Thinking through the economic consequences of a vaccine - Capital Economics
The Chief Economist’s Note

Thinking through the economic consequences of a vaccine

Big efficacy, production and distribution hurdles lie between here and “normality”

Is a vaccine against SARS-Co-2, the novel coronavirus that causes Covid-19, now within reach? And if so, will it turbo-charge the economic recovery that is already underway?

Several experts have questioned the likely efficacy of the vaccine that was granted regulatory approval in Russia last week. Even so, six other vaccines that are being developed separately in the US, Europe and Asia are now in the third and final phase of trials and three more are likely to enter this final stage of development over the next month or so. Most experts now believe that a vaccine may be available in the US, Europe and parts of Asia either by the end of this year or in the first quarter of 2021. 

The speed of development has been remarkable. Until now, the fastest time to develop a vaccine against a novel virus had been four years. It now seems that one will be developed within 12 months. This could transform the battle against Covid-19. 

However, from the perspective of the global economy the issue is not as simple as whether there is or isn’t a vaccine. Instead, the economic effects of a vaccine will be governed by three factors. 

The first is the efficacy of the vaccine itself. No vaccine is 100% effective – in the US, for example, the FDA usually targets an efficacy rate of around 80%. For the SARS-CoV-2 vaccine, the bar has been lowered to 50% (reflecting the compressed timetable for development and the fact that it often takes time for vaccines to reveal their efficacy). This clearly leaves a large range of potential outcomes, from a vaccine that is effective in one out of two cases to one that’s effective in four out of five. 

Other issues to consider include the longevity of the vaccine, its safety and the willingness of people to use it, and whether it is delivered alongside so-called therapeutics, which alleviate symptoms of the disease but not the disease itself. There remains significant uncertainty around all these issues. 

The second factor that will determine the economic effects of a vaccine is the speed at which it can be produced. The headline numbers look impressive: reports from developers suggest that close to one billion doses may be available this year, with a further seven billion following in 2021. However, this is spread across several vaccines and it is not yet clear which of these will succeed or how fungible production will be. It’s possible that the actual number of available doses could be significantly lower. Initially, at least, supply is likely to be constrained on the basis of need. Mass immunisation may be some way off.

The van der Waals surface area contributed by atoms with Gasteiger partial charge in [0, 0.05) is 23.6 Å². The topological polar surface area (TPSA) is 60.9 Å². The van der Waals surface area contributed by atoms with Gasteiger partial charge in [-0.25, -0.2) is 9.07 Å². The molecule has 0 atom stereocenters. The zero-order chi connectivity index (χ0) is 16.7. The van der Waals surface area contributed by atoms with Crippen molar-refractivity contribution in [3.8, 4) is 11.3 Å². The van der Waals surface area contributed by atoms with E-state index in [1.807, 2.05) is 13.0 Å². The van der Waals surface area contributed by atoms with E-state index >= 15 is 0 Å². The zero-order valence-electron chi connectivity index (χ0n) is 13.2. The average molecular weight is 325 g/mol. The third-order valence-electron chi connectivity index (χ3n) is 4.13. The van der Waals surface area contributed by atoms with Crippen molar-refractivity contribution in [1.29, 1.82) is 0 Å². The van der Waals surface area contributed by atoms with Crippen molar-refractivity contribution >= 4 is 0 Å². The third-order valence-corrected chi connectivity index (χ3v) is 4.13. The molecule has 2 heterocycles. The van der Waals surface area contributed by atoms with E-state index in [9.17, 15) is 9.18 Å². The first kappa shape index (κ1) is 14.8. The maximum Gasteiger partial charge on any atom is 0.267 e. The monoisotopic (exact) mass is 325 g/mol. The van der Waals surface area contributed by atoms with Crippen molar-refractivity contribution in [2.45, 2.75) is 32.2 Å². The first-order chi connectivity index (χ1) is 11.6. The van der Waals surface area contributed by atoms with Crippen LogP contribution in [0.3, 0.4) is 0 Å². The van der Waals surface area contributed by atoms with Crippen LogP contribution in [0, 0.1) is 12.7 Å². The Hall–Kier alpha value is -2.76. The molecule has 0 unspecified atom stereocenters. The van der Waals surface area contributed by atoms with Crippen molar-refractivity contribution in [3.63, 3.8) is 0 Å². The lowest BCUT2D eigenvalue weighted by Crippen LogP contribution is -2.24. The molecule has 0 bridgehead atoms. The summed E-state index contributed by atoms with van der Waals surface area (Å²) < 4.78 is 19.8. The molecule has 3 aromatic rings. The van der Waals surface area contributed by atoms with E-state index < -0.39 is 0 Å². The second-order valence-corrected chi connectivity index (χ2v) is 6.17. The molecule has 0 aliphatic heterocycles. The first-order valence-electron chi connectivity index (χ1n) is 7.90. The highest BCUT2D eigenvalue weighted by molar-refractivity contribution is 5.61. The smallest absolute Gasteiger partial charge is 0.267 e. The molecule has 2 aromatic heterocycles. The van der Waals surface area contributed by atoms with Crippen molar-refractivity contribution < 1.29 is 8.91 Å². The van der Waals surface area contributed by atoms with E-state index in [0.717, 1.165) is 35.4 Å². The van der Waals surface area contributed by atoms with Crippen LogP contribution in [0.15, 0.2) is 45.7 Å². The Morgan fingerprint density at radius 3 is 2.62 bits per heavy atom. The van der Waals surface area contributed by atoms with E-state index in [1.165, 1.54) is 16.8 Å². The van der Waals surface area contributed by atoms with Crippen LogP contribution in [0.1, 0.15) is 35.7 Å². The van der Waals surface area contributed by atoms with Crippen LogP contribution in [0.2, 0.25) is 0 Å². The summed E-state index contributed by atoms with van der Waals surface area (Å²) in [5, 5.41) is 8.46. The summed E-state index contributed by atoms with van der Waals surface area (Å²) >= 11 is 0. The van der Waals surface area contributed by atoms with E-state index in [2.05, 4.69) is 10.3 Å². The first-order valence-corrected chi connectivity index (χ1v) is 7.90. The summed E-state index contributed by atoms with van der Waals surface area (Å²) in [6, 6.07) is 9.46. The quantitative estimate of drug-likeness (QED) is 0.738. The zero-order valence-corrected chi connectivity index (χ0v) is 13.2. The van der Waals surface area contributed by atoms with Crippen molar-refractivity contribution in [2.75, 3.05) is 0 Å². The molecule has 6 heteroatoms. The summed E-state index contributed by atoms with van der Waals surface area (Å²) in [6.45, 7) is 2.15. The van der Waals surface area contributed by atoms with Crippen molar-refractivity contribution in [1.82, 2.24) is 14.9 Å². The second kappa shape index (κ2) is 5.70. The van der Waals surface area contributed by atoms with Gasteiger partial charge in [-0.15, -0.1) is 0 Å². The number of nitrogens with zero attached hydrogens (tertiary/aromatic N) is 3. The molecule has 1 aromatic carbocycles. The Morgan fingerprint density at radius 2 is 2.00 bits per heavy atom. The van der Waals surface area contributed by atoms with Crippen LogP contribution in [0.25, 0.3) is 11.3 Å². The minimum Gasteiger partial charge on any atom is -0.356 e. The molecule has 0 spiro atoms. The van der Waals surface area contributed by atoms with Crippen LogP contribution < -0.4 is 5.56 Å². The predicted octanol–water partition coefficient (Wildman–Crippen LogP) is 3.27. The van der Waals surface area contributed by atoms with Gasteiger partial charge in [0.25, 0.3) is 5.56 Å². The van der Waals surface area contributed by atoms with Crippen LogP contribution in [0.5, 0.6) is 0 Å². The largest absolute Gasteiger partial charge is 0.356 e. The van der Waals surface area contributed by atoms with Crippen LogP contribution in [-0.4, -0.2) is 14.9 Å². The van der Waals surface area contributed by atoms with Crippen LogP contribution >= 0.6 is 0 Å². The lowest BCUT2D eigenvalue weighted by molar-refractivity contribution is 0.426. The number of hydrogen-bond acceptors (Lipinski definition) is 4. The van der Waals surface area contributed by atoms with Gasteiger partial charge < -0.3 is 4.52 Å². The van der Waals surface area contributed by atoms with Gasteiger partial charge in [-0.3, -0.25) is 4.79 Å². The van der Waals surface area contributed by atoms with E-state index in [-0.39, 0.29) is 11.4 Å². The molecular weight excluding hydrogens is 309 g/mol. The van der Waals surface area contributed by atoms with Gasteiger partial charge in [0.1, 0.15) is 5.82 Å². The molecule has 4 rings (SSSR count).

The third and final factor to consider is the speed of distribution. There is a national and an international dimension to this. 

It is not inconceivable that, given the acceleration in US-China decoupling over the past six months, geo-political factors could influence the distribution of a vaccine. In practice, we suspect that this won’t be the case. Instead, international distribution is most likely to be influenced by the cost of production.

Most estimates suggest the vaccine will cost around $20-50 per dose, putting mass immunisation out of reach of several poorer emerging markets. Meanwhile, advanced countries have already pre-ordered significant stocks of different vaccines under development. This is likely to produce a two-speed process of global immunisation – with many emerging markets lagging well behind the advanced economies, and reliant on the support of international institutions and foreign aid to fund, distribute and administer treatments. 

There are national distribution issues to consider too. Just as some countries have been more successful in rolling out testing and tracing procedures, so some are likely to be better at rolling out the vaccine. This will be influenced by a variety of factors, including the quality of public health systems and the ability to co-ordinate across different parts of national and local government. A key challenge, at least initially, will be to identify and administer the vaccine to those most in need. 

Accordingly, it makes sense to think about a range of short-term vaccine-related outcomes for economies. At one end of the spectrum lies a highly effective vaccine that is produced and distributed quickly. At the other lies a less effective vaccine that faces significant production and distribution challenges and would be in relatively short supply in 2021. In most scenarios in between, it is likely that containment measures, including social distancing and restrictions on some foreign travel, will remain in place for the foreseeable future. 

As we’ve noted before, the road back to economic normality lies in stamping out the virus. The development of a vaccine will be key to that and the progress towards it has been nothing short of astonishing. By the same token, however, it would be wrong to assume that the development of a vaccine will necessarily transform the economic outlook for 2020-21.

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